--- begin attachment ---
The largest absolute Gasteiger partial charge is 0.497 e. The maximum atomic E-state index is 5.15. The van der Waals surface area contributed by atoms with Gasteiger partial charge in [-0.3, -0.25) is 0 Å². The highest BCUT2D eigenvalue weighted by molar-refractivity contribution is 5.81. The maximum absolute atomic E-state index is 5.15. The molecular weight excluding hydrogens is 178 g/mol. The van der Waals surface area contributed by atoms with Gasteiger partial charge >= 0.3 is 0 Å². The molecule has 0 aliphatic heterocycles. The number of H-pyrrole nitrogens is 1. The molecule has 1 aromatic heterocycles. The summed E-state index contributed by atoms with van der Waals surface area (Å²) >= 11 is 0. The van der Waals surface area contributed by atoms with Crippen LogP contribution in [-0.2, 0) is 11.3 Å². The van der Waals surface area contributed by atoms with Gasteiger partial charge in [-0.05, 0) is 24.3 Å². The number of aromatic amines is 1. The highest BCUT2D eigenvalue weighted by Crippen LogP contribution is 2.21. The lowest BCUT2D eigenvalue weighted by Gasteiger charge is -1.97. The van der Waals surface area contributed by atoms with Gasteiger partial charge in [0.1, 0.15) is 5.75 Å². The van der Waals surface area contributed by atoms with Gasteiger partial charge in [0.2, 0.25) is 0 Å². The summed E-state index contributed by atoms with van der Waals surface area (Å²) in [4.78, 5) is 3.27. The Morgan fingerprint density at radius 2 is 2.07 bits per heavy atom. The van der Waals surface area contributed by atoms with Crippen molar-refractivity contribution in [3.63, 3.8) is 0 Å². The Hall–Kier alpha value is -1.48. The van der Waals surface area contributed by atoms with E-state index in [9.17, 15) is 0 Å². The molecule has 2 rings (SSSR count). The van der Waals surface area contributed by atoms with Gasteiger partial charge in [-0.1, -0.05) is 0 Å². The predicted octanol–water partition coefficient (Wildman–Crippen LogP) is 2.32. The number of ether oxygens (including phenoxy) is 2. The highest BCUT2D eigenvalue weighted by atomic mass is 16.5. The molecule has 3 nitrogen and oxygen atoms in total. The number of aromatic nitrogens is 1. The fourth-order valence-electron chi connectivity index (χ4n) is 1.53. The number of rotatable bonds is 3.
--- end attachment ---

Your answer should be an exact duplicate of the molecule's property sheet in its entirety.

The largest absolute Gasteiger partial charge is 0.497 e. The maximum atomic E-state index is 5.15. The van der Waals surface area contributed by atoms with Gasteiger partial charge in [-0.3, -0.25) is 0 Å². The highest BCUT2D eigenvalue weighted by molar-refractivity contribution is 5.81. The maximum absolute atomic E-state index is 5.15. The molecular weight excluding hydrogens is 178 g/mol. The van der Waals surface area contributed by atoms with Gasteiger partial charge >= 0.3 is 0 Å². The molecule has 0 aliphatic heterocycles. The number of H-pyrrole nitrogens is 1. The molecule has 1 aromatic heterocycles. The summed E-state index contributed by atoms with van der Waals surface area (Å²) >= 11 is 0. The van der Waals surface area contributed by atoms with Crippen LogP contribution in [-0.2, 0) is 11.3 Å². The van der Waals surface area contributed by atoms with Gasteiger partial charge in [-0.05, 0) is 24.3 Å². The number of aromatic amines is 1. The highest BCUT2D eigenvalue weighted by Crippen LogP contribution is 2.21. The lowest BCUT2D eigenvalue weighted by Gasteiger charge is -1.97. The van der Waals surface area contributed by atoms with Gasteiger partial charge in [0.1, 0.15) is 5.75 Å². The van der Waals surface area contributed by atoms with Gasteiger partial charge in [0.2, 0.25) is 0 Å². The summed E-state index contributed by atoms with van der Waals surface area (Å²) in [4.78, 5) is 3.27. The Morgan fingerprint density at radius 2 is 2.07 bits per heavy atom. The van der Waals surface area contributed by atoms with Crippen molar-refractivity contribution in [3.63, 3.8) is 0 Å². The Hall–Kier alpha value is -1.48. The van der Waals surface area contributed by atoms with E-state index in [9.17, 15) is 0 Å². The molecule has 2 rings (SSSR count). The van der Waals surface area contributed by atoms with Gasteiger partial charge in [-0.1, -0.05) is 0 Å². The predicted octanol–water partition coefficient (Wildman–Crippen LogP) is 2.32. The number of ether oxygens (including phenoxy) is 2. The highest BCUT2D eigenvalue weighted by atomic mass is 16.5. The molecule has 3 nitrogen and oxygen atoms in total. The number of aromatic nitrogens is 1. The fourth-order valence-electron chi connectivity index (χ4n) is 1.53. The number of rotatable bonds is 3.